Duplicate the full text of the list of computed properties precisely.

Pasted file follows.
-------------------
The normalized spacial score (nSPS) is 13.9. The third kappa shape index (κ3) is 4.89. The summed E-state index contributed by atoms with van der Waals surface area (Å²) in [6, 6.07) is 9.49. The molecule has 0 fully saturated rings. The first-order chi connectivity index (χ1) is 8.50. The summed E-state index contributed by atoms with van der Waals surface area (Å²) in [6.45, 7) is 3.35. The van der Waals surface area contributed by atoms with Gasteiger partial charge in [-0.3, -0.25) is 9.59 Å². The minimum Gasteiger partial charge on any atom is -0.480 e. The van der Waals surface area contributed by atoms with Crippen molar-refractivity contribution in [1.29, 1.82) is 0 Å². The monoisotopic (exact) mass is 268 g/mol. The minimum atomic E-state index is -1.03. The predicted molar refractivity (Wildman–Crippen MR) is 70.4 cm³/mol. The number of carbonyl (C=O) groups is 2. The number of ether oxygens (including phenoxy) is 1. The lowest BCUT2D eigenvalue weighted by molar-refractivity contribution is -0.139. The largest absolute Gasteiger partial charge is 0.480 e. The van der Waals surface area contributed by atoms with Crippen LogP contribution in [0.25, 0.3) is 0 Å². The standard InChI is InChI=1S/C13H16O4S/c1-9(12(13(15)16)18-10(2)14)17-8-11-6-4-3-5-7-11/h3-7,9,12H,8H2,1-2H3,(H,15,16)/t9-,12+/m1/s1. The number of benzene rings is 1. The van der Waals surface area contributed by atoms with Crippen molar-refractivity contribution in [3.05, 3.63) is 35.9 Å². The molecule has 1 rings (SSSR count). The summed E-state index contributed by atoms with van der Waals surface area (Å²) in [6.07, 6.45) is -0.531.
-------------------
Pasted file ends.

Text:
The normalized spacial score (nSPS) is 13.9. The third kappa shape index (κ3) is 4.89. The summed E-state index contributed by atoms with van der Waals surface area (Å²) in [6, 6.07) is 9.49. The molecule has 0 fully saturated rings. The first-order chi connectivity index (χ1) is 8.50. The summed E-state index contributed by atoms with van der Waals surface area (Å²) in [6.45, 7) is 3.35. The van der Waals surface area contributed by atoms with Gasteiger partial charge in [-0.3, -0.25) is 9.59 Å². The minimum Gasteiger partial charge on any atom is -0.480 e. The van der Waals surface area contributed by atoms with Crippen molar-refractivity contribution in [1.29, 1.82) is 0 Å². The monoisotopic (exact) mass is 268 g/mol. The minimum atomic E-state index is -1.03. The predicted molar refractivity (Wildman–Crippen MR) is 70.4 cm³/mol. The number of carbonyl (C=O) groups is 2. The number of ether oxygens (including phenoxy) is 1. The lowest BCUT2D eigenvalue weighted by molar-refractivity contribution is -0.139. The largest absolute Gasteiger partial charge is 0.480 e. The van der Waals surface area contributed by atoms with Crippen LogP contribution in [0.25, 0.3) is 0 Å². The standard InChI is InChI=1S/C13H16O4S/c1-9(12(13(15)16)18-10(2)14)17-8-11-6-4-3-5-7-11/h3-7,9,12H,8H2,1-2H3,(H,15,16)/t9-,12+/m1/s1. The number of benzene rings is 1. The van der Waals surface area contributed by atoms with Crippen molar-refractivity contribution in [3.05, 3.63) is 35.9 Å². The molecule has 1 rings (SSSR count). The summed E-state index contributed by atoms with van der Waals surface area (Å²) in [6.07, 6.45) is -0.531.